Rocket Lab's maiden commercial launch on Sunday was a moment of pride for all New Zealanders, and pure Thunderbirds Are Go delight for geekier Kiwis as "It's Business Time" successfully launched a fleet of cube sats into low Earth orbit.
More about Rocket Lab and the future plans of the company, including a starting place in the United States, you can find here.
This satellite launch mission was nicknamed "It's Business Time", in reference to its fully commercial nature as well as in tribute to one of the songs by Flight of the Conchords, a New Zealand parody-pop duo.
The company will try for one more commercial launch in 2018.
There's no slowing Rocket Lab down, with Mr Beck aiming at launching a rocket a month by the end of the year, and even one a week by 2020.
Just as cell phones have shrunk, similar technological advancements have made satellites smaller and more capable.
Rocket Lab has now flown the Electron booster, a small-satellite launcher, three times. "Launch will no longer be the bottleneck that slows innovation in space".
Rocket Lab represents a second dramatic shift in the launch industry toward smaller, cheaper rockets that fly nearly every day.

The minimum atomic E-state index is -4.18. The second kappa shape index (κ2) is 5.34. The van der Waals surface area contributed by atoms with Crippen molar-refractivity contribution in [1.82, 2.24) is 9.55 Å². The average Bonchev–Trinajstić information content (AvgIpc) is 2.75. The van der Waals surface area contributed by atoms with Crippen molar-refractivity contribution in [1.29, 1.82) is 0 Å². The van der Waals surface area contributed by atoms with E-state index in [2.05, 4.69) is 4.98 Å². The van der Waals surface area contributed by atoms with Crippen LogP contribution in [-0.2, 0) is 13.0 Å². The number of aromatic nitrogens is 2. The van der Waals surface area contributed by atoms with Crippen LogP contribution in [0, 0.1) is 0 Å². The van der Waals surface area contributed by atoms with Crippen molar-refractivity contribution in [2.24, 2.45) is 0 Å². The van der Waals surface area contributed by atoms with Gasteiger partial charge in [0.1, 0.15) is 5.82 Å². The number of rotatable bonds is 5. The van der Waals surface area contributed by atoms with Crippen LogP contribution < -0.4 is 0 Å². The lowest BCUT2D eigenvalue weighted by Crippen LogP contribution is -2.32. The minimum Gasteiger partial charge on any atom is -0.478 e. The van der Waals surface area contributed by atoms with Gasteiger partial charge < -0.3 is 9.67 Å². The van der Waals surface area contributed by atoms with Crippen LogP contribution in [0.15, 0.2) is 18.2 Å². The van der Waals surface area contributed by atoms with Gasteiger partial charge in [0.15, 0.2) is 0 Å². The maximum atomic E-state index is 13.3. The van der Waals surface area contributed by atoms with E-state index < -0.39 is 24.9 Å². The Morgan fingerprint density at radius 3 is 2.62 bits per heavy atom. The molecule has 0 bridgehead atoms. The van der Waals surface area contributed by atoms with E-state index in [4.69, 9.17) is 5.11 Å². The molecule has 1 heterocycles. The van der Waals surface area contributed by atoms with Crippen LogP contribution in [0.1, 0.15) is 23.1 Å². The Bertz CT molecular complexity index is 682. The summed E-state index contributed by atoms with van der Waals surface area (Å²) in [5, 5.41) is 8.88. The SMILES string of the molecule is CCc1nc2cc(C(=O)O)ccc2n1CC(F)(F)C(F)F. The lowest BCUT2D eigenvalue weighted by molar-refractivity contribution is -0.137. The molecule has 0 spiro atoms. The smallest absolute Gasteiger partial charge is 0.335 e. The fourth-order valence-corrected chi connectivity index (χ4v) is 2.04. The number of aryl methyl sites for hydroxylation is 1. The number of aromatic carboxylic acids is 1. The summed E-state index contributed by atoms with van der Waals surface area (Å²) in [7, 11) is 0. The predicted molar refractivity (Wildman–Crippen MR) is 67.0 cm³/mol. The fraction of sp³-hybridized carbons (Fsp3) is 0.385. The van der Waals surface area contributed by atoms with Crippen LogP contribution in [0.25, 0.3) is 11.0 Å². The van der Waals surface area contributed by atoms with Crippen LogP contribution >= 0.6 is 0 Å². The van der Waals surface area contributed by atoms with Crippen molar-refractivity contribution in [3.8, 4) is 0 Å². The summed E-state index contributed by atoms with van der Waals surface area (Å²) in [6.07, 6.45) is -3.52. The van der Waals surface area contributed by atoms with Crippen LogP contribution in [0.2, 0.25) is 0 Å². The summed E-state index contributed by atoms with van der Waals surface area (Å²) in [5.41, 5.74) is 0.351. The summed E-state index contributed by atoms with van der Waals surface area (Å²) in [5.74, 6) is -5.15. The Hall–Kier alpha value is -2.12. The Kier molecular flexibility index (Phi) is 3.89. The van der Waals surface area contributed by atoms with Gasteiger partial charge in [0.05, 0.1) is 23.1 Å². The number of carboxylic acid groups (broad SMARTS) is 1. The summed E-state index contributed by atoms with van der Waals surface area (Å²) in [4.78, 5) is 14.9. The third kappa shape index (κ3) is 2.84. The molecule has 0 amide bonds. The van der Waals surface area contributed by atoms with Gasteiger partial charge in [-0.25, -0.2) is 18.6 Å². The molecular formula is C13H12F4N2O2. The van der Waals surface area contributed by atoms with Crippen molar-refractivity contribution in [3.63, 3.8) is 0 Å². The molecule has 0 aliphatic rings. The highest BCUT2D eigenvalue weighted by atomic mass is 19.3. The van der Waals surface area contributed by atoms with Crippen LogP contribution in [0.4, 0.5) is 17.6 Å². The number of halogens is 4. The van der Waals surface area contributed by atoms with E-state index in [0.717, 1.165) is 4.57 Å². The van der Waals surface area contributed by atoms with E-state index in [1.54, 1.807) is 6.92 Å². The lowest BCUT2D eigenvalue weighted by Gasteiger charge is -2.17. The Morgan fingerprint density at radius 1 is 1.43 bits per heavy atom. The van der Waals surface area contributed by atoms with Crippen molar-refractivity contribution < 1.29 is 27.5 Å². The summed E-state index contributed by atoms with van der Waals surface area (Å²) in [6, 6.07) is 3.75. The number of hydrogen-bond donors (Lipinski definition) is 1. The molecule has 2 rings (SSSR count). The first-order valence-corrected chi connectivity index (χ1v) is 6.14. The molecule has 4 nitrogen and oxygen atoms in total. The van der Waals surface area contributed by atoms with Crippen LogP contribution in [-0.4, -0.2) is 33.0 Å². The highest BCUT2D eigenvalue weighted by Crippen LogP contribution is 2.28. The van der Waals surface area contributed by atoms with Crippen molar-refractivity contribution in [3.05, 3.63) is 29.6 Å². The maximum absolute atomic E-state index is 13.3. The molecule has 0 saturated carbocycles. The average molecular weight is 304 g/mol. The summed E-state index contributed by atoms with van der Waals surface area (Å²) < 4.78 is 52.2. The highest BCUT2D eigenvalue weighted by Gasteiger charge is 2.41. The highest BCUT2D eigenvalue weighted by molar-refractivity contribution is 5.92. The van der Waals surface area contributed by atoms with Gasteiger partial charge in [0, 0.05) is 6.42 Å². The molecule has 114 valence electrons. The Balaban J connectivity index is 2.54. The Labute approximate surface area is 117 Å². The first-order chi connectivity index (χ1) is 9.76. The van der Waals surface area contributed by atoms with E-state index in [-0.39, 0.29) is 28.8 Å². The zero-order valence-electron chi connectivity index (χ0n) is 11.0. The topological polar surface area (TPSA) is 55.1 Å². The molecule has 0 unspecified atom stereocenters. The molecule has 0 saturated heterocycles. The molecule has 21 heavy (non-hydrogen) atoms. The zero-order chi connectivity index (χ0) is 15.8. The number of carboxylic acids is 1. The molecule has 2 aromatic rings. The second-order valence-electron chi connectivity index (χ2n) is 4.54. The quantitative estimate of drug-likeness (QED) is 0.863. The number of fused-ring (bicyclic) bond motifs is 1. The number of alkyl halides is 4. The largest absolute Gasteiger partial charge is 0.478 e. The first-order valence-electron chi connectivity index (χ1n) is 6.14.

Rocket Lab, however, now has a clear edge in the race to cheap space with most of the other companies still being in the prototyping and testing stage of their operations.
Sunday's Rocket Lab mission included payloads for customers like Spire Global, which collects data about ships and planes around the globe, and Fleet Space Technologies, which aims to connect remote devices to the internet.
Rocket can put a 150kg satellite into low Earth orbit for US$5.7m - chump change in aerospace terms.
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The Electron rocket is 1.2 metres in diameter and 17 metres in height.
"That's really what it's all about".
Cheap, quick access to space has officially arrived - and in some serious style.
"This year has been about scaling our team, facilities and processes to enable reliable, high frequency Electron launches to orbit", Mr Beck said.
Ten months have passed since that flight.
Rocket Lab's competition may not be too far behind. Its system launches a rocket from under the wing of a Boeing 747 in midair.
Now that the company has successfully launched their third rocket, the organization is getting ready for their next flight. "And do they have the customer base?"
The company say that the schedule for the next mission will be announced shortly.
The going rate at Rocket Lab is about £31,000 ($40,000) a kilo, as compared with £2,300 ($3,000) a kilo at SpaceX.
"We're very lucky the investors we have onboard are not looking for a quick exit but rather to build a large company", he says.